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Finland – Revised Posted Workers Directive Has Been Implemented

Finland–Revised Posted Workers Directive Implemented

New amendments were passed by Finland’s parliament to the Posted Workers Act implementing the revised posted workers directive. The new legislation will enter into force on December 1, 2020. There are measures pertaining to the application of collective bargaining agreements, long-term postings, travel and accommodation expenses, and posted worker notifications.

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The Finnish Parliament has passed amendments to the Posted Workers Act implementing the revised posted workers directive.1  The new legislation will enter into force on December 1, 2020 with the exception of a provision concerning posted worker’s notice.  This provision will enter into force on October 1, 2021.  In terms of ongoing postings, a 12-months’ transition period will apply.2

KPMG NOTE

Concerning the ongoing postings, there is a transition period of 12 months before the new legislation is applied.  However, the duration of the ongoing posting is calculated as from December 1, 2020, when determining if the Finnish rules must be applied more extensively (if the posting is considered long-term posting).

WHY THIS MATTERS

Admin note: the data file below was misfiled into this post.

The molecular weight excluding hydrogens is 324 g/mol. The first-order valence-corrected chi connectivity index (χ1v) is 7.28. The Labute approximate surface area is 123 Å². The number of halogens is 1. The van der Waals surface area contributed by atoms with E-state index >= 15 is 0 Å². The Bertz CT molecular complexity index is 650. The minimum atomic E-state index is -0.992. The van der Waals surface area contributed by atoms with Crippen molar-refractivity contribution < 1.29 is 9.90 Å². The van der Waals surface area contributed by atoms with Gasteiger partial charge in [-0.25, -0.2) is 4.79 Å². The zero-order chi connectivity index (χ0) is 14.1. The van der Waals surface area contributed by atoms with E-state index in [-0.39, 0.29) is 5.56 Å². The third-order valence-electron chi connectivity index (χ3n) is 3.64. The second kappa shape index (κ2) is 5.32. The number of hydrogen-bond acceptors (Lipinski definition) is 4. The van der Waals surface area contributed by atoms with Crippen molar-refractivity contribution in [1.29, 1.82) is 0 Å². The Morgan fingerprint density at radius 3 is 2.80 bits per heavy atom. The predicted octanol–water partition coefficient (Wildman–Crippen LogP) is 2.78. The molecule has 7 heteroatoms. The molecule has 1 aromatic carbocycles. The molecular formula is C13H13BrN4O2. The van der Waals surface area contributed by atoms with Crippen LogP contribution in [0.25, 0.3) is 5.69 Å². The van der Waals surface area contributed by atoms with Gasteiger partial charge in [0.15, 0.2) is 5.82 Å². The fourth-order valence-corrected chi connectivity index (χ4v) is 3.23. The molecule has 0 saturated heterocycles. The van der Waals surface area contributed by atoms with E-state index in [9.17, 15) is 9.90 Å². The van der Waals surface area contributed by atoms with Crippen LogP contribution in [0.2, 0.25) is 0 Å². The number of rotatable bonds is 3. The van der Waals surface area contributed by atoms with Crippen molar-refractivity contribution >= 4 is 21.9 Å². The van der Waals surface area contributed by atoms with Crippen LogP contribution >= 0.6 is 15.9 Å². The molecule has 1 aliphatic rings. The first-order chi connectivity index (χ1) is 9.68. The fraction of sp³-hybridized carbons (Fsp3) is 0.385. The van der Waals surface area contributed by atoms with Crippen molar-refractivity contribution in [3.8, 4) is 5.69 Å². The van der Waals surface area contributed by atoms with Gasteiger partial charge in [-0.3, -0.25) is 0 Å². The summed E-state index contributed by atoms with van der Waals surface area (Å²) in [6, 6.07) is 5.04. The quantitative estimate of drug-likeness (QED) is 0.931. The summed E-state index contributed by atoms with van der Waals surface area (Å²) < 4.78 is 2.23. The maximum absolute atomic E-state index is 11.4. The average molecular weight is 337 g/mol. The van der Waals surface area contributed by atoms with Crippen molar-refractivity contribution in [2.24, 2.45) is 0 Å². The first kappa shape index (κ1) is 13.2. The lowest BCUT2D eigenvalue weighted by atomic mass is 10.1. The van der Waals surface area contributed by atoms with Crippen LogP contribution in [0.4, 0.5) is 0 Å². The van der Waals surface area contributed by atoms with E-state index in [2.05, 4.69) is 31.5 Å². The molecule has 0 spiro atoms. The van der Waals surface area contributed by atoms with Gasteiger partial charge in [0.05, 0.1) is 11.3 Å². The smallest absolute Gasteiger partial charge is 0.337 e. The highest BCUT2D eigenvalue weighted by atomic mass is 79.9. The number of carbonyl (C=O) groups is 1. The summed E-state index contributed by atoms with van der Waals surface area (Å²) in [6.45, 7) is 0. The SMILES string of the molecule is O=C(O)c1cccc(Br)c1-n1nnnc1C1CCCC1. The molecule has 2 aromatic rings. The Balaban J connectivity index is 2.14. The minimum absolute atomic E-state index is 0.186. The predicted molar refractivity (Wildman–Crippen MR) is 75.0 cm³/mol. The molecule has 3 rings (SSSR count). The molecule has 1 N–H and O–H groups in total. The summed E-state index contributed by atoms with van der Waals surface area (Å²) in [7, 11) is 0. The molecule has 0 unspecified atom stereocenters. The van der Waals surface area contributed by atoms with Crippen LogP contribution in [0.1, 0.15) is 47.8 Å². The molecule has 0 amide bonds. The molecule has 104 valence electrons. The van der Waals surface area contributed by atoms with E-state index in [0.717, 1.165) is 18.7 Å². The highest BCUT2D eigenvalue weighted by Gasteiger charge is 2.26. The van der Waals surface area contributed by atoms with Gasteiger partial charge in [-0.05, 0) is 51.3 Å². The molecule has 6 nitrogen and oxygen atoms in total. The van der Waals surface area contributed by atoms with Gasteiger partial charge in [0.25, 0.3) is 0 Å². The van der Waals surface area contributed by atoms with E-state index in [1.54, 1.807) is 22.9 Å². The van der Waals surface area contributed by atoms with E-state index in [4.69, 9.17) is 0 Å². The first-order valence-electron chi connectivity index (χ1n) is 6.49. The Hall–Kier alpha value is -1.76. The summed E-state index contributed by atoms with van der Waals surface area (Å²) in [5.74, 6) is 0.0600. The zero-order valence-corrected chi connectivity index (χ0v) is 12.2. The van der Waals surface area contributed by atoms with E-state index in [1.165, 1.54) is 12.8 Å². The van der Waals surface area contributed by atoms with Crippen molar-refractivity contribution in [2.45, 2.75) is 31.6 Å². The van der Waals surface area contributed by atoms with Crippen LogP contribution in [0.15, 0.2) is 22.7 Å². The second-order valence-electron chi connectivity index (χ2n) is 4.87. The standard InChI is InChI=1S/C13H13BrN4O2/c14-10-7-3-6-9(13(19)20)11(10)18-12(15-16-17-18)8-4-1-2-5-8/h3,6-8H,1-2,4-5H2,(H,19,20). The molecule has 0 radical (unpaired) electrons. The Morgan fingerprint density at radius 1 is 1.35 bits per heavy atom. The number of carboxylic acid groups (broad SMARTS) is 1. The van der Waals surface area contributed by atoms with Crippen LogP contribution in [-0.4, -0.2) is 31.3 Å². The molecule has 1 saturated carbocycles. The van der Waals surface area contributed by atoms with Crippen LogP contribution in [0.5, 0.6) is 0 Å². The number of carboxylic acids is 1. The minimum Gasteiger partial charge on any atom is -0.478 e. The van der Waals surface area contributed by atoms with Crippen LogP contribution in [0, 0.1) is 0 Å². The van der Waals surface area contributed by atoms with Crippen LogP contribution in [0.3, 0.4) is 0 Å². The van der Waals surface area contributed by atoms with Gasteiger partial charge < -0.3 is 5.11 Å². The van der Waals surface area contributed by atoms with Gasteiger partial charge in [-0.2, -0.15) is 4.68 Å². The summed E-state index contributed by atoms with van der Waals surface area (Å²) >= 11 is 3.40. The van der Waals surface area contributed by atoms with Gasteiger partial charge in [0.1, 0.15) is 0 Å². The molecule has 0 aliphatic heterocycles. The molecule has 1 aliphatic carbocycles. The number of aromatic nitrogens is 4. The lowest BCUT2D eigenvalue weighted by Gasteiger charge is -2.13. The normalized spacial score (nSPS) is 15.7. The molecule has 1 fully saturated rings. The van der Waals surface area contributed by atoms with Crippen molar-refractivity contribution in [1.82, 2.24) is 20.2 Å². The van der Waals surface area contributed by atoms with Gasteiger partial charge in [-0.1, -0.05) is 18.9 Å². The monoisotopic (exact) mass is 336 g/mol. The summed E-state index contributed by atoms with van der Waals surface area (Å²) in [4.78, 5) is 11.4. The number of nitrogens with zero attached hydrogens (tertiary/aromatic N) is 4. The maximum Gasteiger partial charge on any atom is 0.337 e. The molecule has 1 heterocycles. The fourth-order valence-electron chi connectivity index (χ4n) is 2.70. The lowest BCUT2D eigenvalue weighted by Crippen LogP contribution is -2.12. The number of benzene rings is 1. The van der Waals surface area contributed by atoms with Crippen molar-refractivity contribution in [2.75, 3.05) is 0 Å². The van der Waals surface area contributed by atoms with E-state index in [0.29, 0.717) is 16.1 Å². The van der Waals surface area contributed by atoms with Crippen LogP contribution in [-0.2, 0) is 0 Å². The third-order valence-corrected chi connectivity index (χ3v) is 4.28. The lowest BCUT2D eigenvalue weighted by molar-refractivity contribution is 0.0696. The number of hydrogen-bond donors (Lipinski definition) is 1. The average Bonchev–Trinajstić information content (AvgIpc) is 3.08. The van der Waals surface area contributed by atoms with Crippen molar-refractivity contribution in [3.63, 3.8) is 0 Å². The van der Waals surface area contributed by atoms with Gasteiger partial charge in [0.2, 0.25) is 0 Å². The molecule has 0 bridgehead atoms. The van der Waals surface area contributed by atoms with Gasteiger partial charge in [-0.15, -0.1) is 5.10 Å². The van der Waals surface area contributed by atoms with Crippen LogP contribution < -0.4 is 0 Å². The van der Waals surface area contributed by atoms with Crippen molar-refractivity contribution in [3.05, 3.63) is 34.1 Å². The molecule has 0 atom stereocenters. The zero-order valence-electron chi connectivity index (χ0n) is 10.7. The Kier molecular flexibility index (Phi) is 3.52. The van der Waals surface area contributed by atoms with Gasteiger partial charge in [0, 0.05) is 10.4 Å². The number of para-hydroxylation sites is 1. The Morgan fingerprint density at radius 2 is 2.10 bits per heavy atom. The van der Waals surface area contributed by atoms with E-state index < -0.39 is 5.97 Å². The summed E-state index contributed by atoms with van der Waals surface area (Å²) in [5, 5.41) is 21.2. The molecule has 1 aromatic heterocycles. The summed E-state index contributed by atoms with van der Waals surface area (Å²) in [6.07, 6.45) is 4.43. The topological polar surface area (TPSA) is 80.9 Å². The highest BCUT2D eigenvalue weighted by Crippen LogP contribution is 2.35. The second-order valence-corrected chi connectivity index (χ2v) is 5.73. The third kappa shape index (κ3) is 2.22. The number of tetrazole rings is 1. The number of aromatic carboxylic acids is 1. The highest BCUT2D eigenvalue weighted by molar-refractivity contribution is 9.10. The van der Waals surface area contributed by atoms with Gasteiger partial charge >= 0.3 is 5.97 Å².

The amendments to the Act on Posted Workers clarify how the posted worker’s salary is determined.  To help ensure compliance, those employers that are posting workers to Finland should review the provisions of the applicable collective bargaining agreement and compare the requirements resulting from those provisions to the existing assignment contracts.  Employers must follow/track the duration of the postings as the Finnish regulation is applied more broadly when the posting has lasted more than 12 months.  Also the posting company’s obligation to submit an advance notification to the Finnish authorities3 is changed and the notification must include more detailed information than before.  

The changes are expected to increase the administrative burdens of the employers.

More Details

In Finland, the most significant legislative changes amid the revised directive concern: 1) the employer’s obligation to compensate for the posted worker’s travel, accommodation, and meal expenses during the posting, 2) the way in which payments of an uncertain nature are taken into account in pay comparisons, 3) application of additional employment conditions when the posting has lasted more than 12 months, and 4) the expansion of employers’ reporting duties.

Impacts on Employer Posting Workers to Finland

Applicable Collective Bargaining Agreement and Remuneration of Posted Worker

The revised directive provides that the terms and conditions of universally applicable collective agreements must be guaranteed in all sectors, not solely in the construction sector. 

Under the original Directive 96/71/EC, the employer was obligated to guarantee the posted worker the host country’s minimum rates of pay.  Under the revised directive, the posted worker will receive remuneration paid to a local worker following the principle of equal treatment.  As there is no statutory minimum wage in Finland, the employer was, already before the amendment, obligated to pay the posted worker remuneration determined on the basis of a universally applicable collective agreement in all sectors.  In other words, the same remuneration principle of the revised directive was de facto already applied in Finland before the amendment. Therefore, in relation to posted workers’ remuneration, the revised directive does not significantly alter the obligations of an employer posting workers to Finland.